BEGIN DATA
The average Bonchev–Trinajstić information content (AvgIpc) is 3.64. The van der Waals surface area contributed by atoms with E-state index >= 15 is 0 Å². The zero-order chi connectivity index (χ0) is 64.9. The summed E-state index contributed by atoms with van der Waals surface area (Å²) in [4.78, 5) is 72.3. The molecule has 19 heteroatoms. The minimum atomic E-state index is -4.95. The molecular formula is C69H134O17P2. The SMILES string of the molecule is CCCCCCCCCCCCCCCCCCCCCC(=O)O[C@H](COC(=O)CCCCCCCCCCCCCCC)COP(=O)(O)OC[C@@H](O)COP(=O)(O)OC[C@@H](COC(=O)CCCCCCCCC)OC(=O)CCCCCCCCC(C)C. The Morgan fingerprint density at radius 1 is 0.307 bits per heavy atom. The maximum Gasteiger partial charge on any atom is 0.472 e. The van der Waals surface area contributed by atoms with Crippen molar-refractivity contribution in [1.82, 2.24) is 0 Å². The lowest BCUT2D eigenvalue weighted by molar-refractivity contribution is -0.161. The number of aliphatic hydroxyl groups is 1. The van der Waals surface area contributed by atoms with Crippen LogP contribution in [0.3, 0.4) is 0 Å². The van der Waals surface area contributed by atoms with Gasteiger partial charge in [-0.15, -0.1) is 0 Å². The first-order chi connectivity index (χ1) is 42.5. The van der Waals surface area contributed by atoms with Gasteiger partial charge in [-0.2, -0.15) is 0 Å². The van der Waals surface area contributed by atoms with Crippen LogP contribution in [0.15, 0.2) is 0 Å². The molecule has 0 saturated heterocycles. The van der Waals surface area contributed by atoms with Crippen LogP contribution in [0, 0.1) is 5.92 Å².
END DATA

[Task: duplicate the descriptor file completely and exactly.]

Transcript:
The average Bonchev–Trinajstić information content (AvgIpc) is 3.64. The van der Waals surface area contributed by atoms with E-state index >= 15 is 0 Å². The zero-order chi connectivity index (χ0) is 64.9. The summed E-state index contributed by atoms with van der Waals surface area (Å²) in [4.78, 5) is 72.3. The molecule has 19 heteroatoms. The minimum atomic E-state index is -4.95. The molecular formula is C69H134O17P2. The SMILES string of the molecule is CCCCCCCCCCCCCCCCCCCCCC(=O)O[C@H](COC(=O)CCCCCCCCCCCCCCC)COP(=O)(O)OC[C@@H](O)COP(=O)(O)OC[C@@H](COC(=O)CCCCCCCCC)OC(=O)CCCCCCCCC(C)C. The Morgan fingerprint density at radius 1 is 0.307 bits per heavy atom. The maximum Gasteiger partial charge on any atom is 0.472 e. The van der Waals surface area contributed by atoms with Crippen molar-refractivity contribution in [1.82, 2.24) is 0 Å². The lowest BCUT2D eigenvalue weighted by molar-refractivity contribution is -0.161. The number of aliphatic hydroxyl groups is 1. The van der Waals surface area contributed by atoms with Crippen LogP contribution in [0.3, 0.4) is 0 Å². The van der Waals surface area contributed by atoms with Gasteiger partial charge in [-0.15, -0.1) is 0 Å². The first-order chi connectivity index (χ1) is 42.5. The van der Waals surface area contributed by atoms with Gasteiger partial charge in [-0.2, -0.15) is 0 Å². The van der Waals surface area contributed by atoms with Crippen LogP contribution in [0.15, 0.2) is 0 Å². The molecule has 0 saturated heterocycles. The van der Waals surface area contributed by atoms with Crippen LogP contribution in [0, 0.1) is 5.92 Å².